The situation had thus changed both at the episcopal and papal levels in such a way that former participants in the Council University were now actively pursuing the founding of a university in Basel. A commission was appointed, from which the “deputies” – the representatives of the City Council in university matters – would later emerge. In August 1459, the mayor of Basel, Hans von Flachsland, whose brother was a confidant of the new pope, congratulated Pius II in Mantua on his election and put forward, as one of three wishes, the foundation of a university in Basel. The petition met with the pope’s favor and so, after an intensive discussion revisiting the pros and cons of founding a university, the Basel City Council decided on 10 October 1459 to seek a papal bull of foundation. Instructions issued to Flachsland make clear that Basel was well aware of the potential conflict of interests with the house of Habsburg and Duke Albrecht VI’s project to found a university in Freiburg. Despite the resistance from Freiburg, however, Basel achieved success, with a founding charter conveying papal permission to found a university in Basel dated 12 November 1459.
In this same period, the Basel City Council intensively discussed fundamental issues related to the new institution. At first, the main focus concerned funding. The City Council solicited four legal reports from scholars on the establishment and organization of the new institution – all of which recommended that it be founded, with cost estimates ranging from some 600 to 3,000 guilders per year, depending on the university’s size and infrastructure. Thus, on 17 November, the City Council decided to ask the pope to grant benefices of 1,600 guilders for the new university – a request that was then in fact granted on the second day of Christmas in 1459, 26 December, when Pius II issued a bull granting benefices in the dioceses of Constance, Lausanne, and Basel to the university amounting to just under 900 guilders. Actually incorporating these benefices would occupy the university for decades and never fully succeed. Shortly thereafter, on 31 December 1459, the pope issued two further, important bulls, providing a dispensation from the residency requirement for benefice holders enrolled at the University of Basel and regulating the administration of these freedoms by the cathedral dean in Basel, the dean of St. Peter’s, and the abbot of the Himmelspforte Monastery.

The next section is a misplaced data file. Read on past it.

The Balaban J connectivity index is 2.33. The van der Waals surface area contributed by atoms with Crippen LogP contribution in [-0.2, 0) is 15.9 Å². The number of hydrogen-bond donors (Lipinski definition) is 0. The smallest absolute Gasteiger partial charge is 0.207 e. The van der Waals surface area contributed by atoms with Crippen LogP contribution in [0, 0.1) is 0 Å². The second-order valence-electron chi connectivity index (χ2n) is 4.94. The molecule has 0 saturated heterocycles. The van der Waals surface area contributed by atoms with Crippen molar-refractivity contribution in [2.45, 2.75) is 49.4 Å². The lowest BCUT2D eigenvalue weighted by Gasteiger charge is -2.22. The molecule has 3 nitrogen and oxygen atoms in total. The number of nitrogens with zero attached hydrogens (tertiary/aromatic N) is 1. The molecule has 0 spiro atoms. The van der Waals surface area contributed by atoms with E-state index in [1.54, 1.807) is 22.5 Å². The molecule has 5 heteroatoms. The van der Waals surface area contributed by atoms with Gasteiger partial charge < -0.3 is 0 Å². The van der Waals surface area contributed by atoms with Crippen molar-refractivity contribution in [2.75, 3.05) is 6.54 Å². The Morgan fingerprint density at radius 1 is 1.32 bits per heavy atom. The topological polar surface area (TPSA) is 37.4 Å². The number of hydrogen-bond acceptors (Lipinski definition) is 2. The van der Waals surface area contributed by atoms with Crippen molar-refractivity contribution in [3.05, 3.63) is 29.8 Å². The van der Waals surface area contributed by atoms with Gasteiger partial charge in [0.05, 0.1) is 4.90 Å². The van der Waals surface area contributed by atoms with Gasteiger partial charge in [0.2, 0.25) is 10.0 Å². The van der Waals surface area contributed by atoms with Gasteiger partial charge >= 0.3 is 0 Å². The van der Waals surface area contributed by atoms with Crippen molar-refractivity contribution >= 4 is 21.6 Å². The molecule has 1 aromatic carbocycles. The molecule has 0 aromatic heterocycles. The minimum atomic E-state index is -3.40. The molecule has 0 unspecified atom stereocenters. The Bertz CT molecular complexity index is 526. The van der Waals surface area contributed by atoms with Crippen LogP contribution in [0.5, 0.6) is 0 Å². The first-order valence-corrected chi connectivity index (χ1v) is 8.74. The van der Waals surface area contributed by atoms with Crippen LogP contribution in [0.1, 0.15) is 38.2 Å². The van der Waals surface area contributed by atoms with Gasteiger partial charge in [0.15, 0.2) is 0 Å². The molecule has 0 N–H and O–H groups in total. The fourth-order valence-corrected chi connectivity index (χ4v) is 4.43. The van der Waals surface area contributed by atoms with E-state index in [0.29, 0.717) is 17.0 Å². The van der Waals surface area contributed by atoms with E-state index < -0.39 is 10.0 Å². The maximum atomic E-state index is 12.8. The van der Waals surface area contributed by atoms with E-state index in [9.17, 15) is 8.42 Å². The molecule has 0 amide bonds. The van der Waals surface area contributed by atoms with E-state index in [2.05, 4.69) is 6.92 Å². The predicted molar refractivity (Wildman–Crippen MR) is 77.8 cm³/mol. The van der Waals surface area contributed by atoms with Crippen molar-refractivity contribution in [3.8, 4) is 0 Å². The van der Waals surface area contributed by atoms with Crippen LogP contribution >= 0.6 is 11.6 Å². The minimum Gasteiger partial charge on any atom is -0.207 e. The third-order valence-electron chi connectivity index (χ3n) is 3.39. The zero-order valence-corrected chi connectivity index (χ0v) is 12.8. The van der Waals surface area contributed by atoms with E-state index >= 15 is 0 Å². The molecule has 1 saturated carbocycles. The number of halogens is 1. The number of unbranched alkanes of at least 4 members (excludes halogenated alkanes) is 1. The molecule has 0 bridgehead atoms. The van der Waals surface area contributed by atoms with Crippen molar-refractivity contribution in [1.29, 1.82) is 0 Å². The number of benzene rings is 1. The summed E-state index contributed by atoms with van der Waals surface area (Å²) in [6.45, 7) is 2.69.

Around the same time, the city purchased from Viola von Rotberg, the sister of the deceased bishop Arnold von Rotberg and widow of the chief guild master Burkhard Zibol, a building known as the Schalerhof on Rheinsprung Street, for 850 guilders to be paid in installments, with the aim of using it as a collegium for the university. The renovated complex of buildings contained four lecture halls for the faculties of Theology and Liberal Arts, two for the Faculty of Law, and one for the Faculty of Medicine, as well as the bedells’s residence, an auditorium, and a student residence with chambers. According to annual accounts, between the fiscal years 1458/59 and 1465/66, the city invested a total of just under 2,000 guilders in setting up the university. At beginning of 1460, with preparatory work well underway, the council then began planning the opening ceremonies with the bishop.